Toll-Deficient Drosophila Flies as a Fast, High-Throughput Model for the Study of Antifungal Drug Efficacy against Invasive Aspergillosis and Aspergillus Virulence


Lionakis MS, Lewis RE, May GS, Wiederhold NP, Albert ND, Halder G, Kontoyiannis DP.

Date: 10 March 2005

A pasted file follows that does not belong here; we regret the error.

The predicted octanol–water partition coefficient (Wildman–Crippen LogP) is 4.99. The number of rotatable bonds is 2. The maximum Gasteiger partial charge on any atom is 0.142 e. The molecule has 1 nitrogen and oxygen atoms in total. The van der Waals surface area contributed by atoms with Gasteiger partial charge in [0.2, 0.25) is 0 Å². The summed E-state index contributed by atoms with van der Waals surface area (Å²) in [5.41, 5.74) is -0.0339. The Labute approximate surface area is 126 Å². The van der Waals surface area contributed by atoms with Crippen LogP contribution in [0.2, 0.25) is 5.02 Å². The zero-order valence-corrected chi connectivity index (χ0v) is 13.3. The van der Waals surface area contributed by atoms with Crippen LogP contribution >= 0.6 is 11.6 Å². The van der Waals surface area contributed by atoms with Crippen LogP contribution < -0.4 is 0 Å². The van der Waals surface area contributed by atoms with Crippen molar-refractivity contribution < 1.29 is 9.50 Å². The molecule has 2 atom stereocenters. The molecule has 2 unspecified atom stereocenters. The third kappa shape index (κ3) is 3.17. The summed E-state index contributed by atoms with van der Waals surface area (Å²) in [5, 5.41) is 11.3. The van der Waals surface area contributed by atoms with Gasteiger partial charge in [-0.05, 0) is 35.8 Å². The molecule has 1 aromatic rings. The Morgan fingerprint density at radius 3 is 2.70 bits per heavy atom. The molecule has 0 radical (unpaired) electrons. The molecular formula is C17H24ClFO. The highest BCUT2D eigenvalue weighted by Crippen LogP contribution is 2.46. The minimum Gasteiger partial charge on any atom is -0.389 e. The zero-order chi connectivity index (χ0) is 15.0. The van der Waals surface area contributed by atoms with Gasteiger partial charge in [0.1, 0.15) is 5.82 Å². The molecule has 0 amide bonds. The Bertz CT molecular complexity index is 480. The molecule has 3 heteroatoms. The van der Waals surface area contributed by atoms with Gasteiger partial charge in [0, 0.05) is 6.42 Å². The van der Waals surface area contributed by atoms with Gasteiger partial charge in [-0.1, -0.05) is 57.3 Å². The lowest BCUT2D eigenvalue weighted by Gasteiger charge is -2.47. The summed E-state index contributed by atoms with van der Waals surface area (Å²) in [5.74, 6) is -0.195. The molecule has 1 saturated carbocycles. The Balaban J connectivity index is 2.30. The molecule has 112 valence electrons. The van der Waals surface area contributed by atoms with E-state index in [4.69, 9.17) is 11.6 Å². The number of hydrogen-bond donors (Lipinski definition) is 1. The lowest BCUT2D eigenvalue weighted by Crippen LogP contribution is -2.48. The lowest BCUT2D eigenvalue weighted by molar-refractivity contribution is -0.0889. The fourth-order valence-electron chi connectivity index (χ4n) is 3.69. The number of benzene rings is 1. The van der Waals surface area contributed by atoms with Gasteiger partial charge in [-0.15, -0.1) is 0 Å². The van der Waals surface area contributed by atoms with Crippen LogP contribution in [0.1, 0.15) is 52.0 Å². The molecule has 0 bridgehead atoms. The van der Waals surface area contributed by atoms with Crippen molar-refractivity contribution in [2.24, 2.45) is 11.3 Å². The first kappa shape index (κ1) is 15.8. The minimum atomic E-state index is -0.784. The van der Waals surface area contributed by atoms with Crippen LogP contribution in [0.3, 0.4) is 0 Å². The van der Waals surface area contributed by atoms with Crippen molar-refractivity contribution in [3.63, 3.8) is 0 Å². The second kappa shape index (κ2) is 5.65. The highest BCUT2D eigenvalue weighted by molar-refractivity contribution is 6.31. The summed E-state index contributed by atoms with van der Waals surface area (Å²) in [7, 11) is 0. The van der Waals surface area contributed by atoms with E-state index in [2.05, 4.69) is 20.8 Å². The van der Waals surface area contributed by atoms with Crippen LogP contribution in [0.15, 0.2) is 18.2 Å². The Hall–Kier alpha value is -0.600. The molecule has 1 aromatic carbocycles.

Invasive aspergillosis (IA) is the most important opportunistic mycosis in immunosuppressed patients. The lack of a sufficient number of effective antifungals and our incomplete understanding of the pathogenesis of IA contribute to its overall unfavorable prognosis. Studies of drug efficacy against IA and Aspergillus virulence rely on conventional animal models that are laborious and use limited numbers of animals; alternative, less cumbersome in vivo models are desirable. Using different inoculation models of IA, we found that Toll-deficient Drosophila flies exposed to voriconazole (VRC), the preferred drug for the treatment of IA in humans, had significantly better survival rates and lower tissue fungal burdens than did those not exposed to VRC. Furthermore, Toll-deficient Drosophila flies infected with an alb1-deleted hypovirulent Aspergillus mutant had significantly better survival rates than did those infected with a wild-type Aspergillus strain. Therefore, the Drosophila fly is a fast, high-throughput in vivo model for the study of drug efficacy against IA and Aspergillus virulence.

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